Fathers competed against their sons at the 10th annual Lucy Eisler Memorial 3-on-3 Basketball Tournament, played on Father’s Day on the courts of the Lincoln Park Jewish Center on Central Park Avenue in Yonkers. Mike Mathews, known to his teammates as “Big Mike,” is a former power forward and center for the Harlem Globetrotters and the Harlem Wizards; he has a 17-year-old stepdaughter and a 12-year-old daughter. Mathews, who has previously played ball on and spoken at the synagogue’s courts, returned to give a meaningful and inspirational Father’s Day talk to the young men gathered to play ball. Mathews explained that “when I was 6 foot 7 inches in ninth grade, I was carrying a bass drum in the marching band. I did not want to play basketball. But the coach persuaded me, and playing for the Blountstown Tigers varsity basketball team, I was the first from my small town to have a chance to go to college at Florida State University, where at 6’ 10” I played college basketball.”
Mathews graduated with honors from FSU with a degree in sports management and a minor in journalism in 2003, holding a position as one of the top 5 shot blockers in Florida State University history, and continued on to a basketball career. After playing with the Harlem Globetrotters, Mathews helped to build the Hooperstown Huskies AAU program into respectable contenders and in 2010 was named the director of basketball for Hooperstown, emphasizing player development and skills development. In 2013, Mathews joined the Greenwich Stars, of Greenwich, Connecticut as the director of training and instruction.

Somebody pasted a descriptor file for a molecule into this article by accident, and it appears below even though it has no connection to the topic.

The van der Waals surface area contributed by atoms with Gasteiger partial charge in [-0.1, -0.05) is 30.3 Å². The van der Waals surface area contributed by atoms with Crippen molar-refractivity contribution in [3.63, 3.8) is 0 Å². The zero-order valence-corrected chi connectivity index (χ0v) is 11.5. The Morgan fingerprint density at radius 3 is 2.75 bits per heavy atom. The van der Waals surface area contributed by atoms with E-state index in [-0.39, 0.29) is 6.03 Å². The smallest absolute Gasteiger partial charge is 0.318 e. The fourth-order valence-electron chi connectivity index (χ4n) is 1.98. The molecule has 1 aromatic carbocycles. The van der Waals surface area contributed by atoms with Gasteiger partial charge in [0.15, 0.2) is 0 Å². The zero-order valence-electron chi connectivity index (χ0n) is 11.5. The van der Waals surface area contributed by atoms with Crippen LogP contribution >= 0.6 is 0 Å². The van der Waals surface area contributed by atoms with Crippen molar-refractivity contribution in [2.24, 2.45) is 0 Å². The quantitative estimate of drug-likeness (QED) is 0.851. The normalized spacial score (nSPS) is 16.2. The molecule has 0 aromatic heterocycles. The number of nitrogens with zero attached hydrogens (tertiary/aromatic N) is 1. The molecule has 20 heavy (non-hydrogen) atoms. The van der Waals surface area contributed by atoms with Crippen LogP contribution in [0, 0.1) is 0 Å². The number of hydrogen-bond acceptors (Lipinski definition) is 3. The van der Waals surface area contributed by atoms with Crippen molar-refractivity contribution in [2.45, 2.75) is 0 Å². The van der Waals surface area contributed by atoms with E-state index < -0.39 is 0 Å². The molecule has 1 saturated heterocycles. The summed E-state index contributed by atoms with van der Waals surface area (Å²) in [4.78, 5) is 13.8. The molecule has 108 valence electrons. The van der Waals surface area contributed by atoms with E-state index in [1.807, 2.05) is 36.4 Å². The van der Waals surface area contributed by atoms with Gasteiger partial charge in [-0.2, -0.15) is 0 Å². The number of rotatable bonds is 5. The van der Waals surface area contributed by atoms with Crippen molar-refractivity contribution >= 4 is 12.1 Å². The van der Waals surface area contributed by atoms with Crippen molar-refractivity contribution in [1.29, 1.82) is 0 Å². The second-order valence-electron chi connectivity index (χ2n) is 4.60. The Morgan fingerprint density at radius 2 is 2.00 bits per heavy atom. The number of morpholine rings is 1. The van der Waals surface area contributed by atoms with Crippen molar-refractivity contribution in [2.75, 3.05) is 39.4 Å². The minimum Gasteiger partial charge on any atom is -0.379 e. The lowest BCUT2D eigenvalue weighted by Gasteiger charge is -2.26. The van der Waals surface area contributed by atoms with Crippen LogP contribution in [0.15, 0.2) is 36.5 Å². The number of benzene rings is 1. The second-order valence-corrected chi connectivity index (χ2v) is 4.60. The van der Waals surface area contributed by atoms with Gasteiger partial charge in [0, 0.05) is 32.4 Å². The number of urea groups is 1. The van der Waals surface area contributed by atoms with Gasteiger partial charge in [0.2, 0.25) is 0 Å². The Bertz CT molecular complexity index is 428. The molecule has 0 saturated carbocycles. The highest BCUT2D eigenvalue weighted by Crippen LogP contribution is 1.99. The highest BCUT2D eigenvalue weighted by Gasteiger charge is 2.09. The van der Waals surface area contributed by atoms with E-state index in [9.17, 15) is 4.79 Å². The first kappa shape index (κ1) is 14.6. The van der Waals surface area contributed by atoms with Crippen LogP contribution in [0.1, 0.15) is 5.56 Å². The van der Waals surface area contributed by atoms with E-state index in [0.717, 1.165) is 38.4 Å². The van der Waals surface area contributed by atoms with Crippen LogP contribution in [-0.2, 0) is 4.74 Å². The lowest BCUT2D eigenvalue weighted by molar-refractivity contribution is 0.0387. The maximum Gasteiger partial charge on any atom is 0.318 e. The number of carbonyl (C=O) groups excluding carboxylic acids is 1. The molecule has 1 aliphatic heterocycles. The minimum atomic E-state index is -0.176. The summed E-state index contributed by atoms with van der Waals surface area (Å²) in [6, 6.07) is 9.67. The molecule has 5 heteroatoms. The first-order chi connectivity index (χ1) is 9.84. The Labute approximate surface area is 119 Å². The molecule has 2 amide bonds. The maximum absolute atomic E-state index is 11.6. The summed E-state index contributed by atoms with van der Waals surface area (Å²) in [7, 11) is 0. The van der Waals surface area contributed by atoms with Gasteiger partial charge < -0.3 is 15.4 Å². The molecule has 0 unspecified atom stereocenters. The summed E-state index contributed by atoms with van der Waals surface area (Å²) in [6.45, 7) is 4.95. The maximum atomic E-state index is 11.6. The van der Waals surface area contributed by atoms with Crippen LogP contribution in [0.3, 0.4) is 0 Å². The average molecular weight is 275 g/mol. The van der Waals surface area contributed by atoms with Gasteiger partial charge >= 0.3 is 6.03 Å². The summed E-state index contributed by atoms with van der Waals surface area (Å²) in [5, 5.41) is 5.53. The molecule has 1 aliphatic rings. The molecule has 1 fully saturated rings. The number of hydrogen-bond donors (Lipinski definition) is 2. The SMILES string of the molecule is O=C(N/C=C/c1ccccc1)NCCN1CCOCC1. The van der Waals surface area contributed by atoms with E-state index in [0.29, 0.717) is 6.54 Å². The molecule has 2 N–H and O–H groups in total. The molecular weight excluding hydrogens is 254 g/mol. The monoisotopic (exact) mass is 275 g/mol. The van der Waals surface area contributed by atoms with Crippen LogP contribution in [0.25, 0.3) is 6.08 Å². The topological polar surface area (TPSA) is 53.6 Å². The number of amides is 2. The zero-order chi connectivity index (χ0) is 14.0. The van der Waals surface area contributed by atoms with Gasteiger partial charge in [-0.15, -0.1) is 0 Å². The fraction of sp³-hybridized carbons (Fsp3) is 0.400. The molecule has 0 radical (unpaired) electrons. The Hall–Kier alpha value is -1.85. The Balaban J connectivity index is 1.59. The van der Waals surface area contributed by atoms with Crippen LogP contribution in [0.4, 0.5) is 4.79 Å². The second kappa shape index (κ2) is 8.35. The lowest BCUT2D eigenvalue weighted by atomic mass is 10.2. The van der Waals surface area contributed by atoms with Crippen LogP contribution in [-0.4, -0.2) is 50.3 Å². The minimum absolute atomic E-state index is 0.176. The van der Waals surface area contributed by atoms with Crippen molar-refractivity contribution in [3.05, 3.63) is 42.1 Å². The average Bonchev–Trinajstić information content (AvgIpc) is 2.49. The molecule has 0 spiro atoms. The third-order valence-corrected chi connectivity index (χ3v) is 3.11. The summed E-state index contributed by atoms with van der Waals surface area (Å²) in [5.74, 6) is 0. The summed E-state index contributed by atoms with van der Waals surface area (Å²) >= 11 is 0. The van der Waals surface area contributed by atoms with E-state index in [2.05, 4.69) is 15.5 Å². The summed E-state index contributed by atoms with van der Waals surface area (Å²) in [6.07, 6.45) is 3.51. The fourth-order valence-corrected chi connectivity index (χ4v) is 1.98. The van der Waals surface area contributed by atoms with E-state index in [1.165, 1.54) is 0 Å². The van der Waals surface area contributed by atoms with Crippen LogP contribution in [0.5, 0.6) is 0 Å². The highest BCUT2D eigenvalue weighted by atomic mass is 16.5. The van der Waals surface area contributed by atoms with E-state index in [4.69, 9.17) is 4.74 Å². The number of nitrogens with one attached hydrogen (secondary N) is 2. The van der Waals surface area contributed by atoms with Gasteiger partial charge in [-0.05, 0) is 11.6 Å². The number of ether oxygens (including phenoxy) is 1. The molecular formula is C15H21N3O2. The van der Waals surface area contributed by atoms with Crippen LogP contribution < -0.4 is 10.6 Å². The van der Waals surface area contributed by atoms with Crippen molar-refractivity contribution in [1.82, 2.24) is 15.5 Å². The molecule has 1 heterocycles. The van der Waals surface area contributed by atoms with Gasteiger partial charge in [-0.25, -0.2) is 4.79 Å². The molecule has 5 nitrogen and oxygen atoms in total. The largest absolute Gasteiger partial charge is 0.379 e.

Zach Hodskins, 21, was born without the lower half of his left arm, but that has not prevented him from playing excellent college basketball for the past two years at the University of Florida’s Gainesville campus. Hodskins competed in the 10th annual Lucy Eisler Memorial 3-on-3 Basketball Tournament, an event that each year raises funds for charities, honoring the memory of Lucy Eisler, a longtime Yonkers resident and member of the Lincoln Park Jewish Center, sponsored by her son Nathan Eisler and his wife, Denise Eisler; his brother David Kallin; and their families. The proceeds from this year’s event benefited the Organization for Autism Research (OAR), a national organization based in Arlington, Virginia. Their website is: www.researchautism.org.
All contestants received an event T-shirt, breakfast, trophies and the satisfaction of knowing that they competed well and contributed to a worthy cause aiding others.
By Robert Kalfus